By Tim Daiss
As the U.S. finds itself embroiled in a host of problems around the world, from trying to convince North Korea to come back to the bargaining table, to ramping up tensions with Iran, smoothing over differences in the decades long U.S.-Saudi alliance and hiking punishing tariffson of $200 bn worth of Chinese goods from 10 percent to an economically damaging 25 percent, it is also at odds with Russia over its continued meddling in Ukraine, allegations of election interference in the U.S. and its support of the al-Assad regime in the ongoing Syrian Civil War. Now, it seems that the U.S. and Russia could soon be vying for a share of Vietnam’s fledgling liquefied natural gas (LNG) market.
On Wednesday, Russia’s largest independent gas producer Novatek said that it signed a memorandum of understanding (MoU) with Vietnam’s Ninh Thuan Provincial People’s Committee to develop an integrated energy-generating project with the use of LNG within Vietnam.
Novatek added that the project provides for the delivery of LNG utilizing existing infrastructure as well as developing new infrastructure, including the construction of an LNG regasification terminal and new gas-fired power plants within Vietnam.
Novatek chairman Leonid Mikhelson, noted “strong economic growth within Vietnam generates additional demand for energy, which can be sustainability met with the development of an integrated gas generation project. The building of gas-fired power generation increases the demand for us to provide competitively priced LNG supplies to the country. This project could be realized in a relatively short period of time with the support of the Ninh Thuan province.“
There are several significant takeaways from Novatek’s disclosure. First, it comes as Vietnam is on the verge of an energy crisis. Due to both population and increased economic growth, the country needs to find alternative energy sources to offset its own domestic gas production. The problem for Vietnam isn’t that it doesn’t have ample offshore natural gas reserves, but those reserves are in waters that Beijing also claims – despite being in Vietnam’s UN-mandated 200-nautical mile Exclusive Economic Zone (EEZ). Beijing has thwarted Vietnam’s plans twice in the last few years with both economic and military threats if the country continued to push through with two of its nearly completed offshore gas production projects.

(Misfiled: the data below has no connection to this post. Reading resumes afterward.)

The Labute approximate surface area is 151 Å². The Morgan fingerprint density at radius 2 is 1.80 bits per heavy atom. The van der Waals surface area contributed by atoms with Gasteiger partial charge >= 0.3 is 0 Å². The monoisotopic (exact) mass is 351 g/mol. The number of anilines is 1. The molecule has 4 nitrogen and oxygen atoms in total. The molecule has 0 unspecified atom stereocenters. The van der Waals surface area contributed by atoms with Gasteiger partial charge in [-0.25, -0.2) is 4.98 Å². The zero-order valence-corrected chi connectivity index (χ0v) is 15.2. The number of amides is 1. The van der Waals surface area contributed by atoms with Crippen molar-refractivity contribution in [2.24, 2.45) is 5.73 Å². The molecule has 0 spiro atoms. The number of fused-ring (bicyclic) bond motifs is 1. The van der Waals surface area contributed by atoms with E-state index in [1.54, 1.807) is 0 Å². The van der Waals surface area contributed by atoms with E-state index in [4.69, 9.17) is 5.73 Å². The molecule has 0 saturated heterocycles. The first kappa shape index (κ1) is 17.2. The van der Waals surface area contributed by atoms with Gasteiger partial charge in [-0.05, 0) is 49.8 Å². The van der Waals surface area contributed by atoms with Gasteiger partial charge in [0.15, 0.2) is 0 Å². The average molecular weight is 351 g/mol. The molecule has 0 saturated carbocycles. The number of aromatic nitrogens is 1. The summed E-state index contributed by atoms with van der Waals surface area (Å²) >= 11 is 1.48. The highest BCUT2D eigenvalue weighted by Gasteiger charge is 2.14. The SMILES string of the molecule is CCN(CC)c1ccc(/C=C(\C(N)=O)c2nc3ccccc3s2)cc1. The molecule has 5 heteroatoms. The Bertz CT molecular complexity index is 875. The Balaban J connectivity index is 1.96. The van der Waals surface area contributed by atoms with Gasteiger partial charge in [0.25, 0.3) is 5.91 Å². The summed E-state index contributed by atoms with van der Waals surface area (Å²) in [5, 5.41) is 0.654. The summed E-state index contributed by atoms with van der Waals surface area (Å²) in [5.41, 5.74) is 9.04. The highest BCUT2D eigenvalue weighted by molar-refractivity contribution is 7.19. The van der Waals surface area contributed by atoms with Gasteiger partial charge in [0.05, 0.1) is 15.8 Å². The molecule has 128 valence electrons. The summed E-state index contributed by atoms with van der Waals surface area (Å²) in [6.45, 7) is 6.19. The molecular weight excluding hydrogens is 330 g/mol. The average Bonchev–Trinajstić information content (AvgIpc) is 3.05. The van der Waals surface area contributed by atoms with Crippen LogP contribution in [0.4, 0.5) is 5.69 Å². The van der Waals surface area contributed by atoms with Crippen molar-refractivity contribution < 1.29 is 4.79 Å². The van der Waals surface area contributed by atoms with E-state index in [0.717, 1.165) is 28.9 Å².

Vietnam has to turn to solar, wind and LNG to make up the difference in its energy mix. In December, the U.S. Trade and Development Agency (USTDA) said it would fund a feasibility study that will aid Vietnam Electricity Corporation (EVN) in its assessment of site selection opportunities and other important core elements of LNG development, including a receiving terminal, marine port, storage, regasification, and related infrastructure. In March, T&T Group and its U.S. partner Gen X Energy 5 had a meeting with leaders of Vietnam’s Ba Ria Vung Tau Province to discuss a plan to invest in an LNG project with a total price tag of nearly $6 bn.Other U..S.LNG producers would also like to lock in long term supply deals with Vietnam.
This is where the situation becomes interesting. The U.S. is about to be propelled to become the world’s third-largest LNG exporter, while it could be the mid part of the next-decade vie with both Australia and Qatar as global LNG leader in terms of liquefaction capacity if the so-called second phase of the U.S. LNG development story materializes. However, the ongoing trade war between the U.S. and Beijing and fresh duties of 25 percent on U.S. LNG as well as the reluctance of Chinese firms to sign long term supply deals with U.S. greenfield LNG projects could thwart U.S. plans for LNG Dominance. On the other hand, even only a percentage of the current LNG project proposals are built, the U.S. will solidify its hold as the third or possibly second largest LNG exporter though the next decade and likely beyond.
However, Russia’s gas ambitions aren’t just limited to maintaining its decades-long geopolitically charged gas monopoly in Europe, it also wants to rival the world’ top LNG exporters. Arguably, it’ a tough sell due to both Qatar’s and Australia’s LNG capacity, but Russia’s LNG development will progress, and it will pose greater competition for both Europe and Asian market share.
In the foreseeable future, both Russia and the U.S. will work with Vietnam to develop new LNG receiving terminals, with long term off-take deals attached to their assistance. In so doing, Vietnam will have also become a focal point between Russian and American gas pursuits as well as global hegemony pursuits of both countries. The U.S and Vietnam are already allies in a mutual pursuit of checking China’s push in Asia and Beijing’s problematic building of artificial islands in the South China Sea. Russia, for its part, has a long history of working with Vietnam’s energy sector, dating back to the cold war. The trick for Hanoi will be how it will juggle two competing world powers just as it has to currently micro-manage its relations with both the U.S. and China.
By Tim Daiss for Oilprice.com